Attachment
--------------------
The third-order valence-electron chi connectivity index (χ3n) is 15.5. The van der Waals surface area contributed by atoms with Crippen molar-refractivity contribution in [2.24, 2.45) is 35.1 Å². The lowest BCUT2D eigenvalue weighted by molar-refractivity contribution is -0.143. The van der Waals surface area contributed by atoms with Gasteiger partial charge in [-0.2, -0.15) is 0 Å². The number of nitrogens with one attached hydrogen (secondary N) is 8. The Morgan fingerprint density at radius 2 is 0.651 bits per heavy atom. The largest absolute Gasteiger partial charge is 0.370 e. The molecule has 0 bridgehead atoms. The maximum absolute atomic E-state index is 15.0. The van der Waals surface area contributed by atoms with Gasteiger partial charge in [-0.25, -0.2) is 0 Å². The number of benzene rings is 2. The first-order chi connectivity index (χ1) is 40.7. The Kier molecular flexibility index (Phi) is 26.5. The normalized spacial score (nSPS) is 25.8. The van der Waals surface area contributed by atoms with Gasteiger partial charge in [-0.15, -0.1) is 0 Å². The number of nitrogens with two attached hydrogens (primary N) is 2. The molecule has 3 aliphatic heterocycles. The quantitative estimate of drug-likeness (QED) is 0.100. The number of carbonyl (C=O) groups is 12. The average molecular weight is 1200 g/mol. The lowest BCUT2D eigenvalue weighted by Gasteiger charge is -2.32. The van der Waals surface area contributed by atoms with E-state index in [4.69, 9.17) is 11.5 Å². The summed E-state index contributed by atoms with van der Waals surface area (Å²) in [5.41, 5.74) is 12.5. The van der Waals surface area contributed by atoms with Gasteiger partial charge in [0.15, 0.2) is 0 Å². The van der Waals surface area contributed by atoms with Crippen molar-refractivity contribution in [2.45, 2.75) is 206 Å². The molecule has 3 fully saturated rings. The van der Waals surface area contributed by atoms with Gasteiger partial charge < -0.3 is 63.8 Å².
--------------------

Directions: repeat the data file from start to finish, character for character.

The third-order valence-electron chi connectivity index (χ3n) is 15.5. The van der Waals surface area contributed by atoms with Crippen molar-refractivity contribution in [2.24, 2.45) is 35.1 Å². The lowest BCUT2D eigenvalue weighted by molar-refractivity contribution is -0.143. The van der Waals surface area contributed by atoms with Gasteiger partial charge in [-0.2, -0.15) is 0 Å². The number of nitrogens with one attached hydrogen (secondary N) is 8. The Morgan fingerprint density at radius 2 is 0.651 bits per heavy atom. The largest absolute Gasteiger partial charge is 0.370 e. The molecule has 0 bridgehead atoms. The maximum absolute atomic E-state index is 15.0. The van der Waals surface area contributed by atoms with Gasteiger partial charge in [-0.25, -0.2) is 0 Å². The number of benzene rings is 2. The first-order chi connectivity index (χ1) is 40.7. The Kier molecular flexibility index (Phi) is 26.5. The normalized spacial score (nSPS) is 25.8. The van der Waals surface area contributed by atoms with Gasteiger partial charge in [-0.15, -0.1) is 0 Å². The number of nitrogens with two attached hydrogens (primary N) is 2. The molecule has 3 aliphatic heterocycles. The quantitative estimate of drug-likeness (QED) is 0.100. The number of carbonyl (C=O) groups is 12. The average molecular weight is 1200 g/mol. The lowest BCUT2D eigenvalue weighted by Gasteiger charge is -2.32. The van der Waals surface area contributed by atoms with E-state index in [4.69, 9.17) is 11.5 Å². The summed E-state index contributed by atoms with van der Waals surface area (Å²) in [5.41, 5.74) is 12.5. The van der Waals surface area contributed by atoms with Gasteiger partial charge in [0.15, 0.2) is 0 Å². The van der Waals surface area contributed by atoms with Crippen molar-refractivity contribution in [2.45, 2.75) is 206 Å². The molecule has 3 fully saturated rings. The van der Waals surface area contributed by atoms with Gasteiger partial charge < -0.3 is 63.8 Å².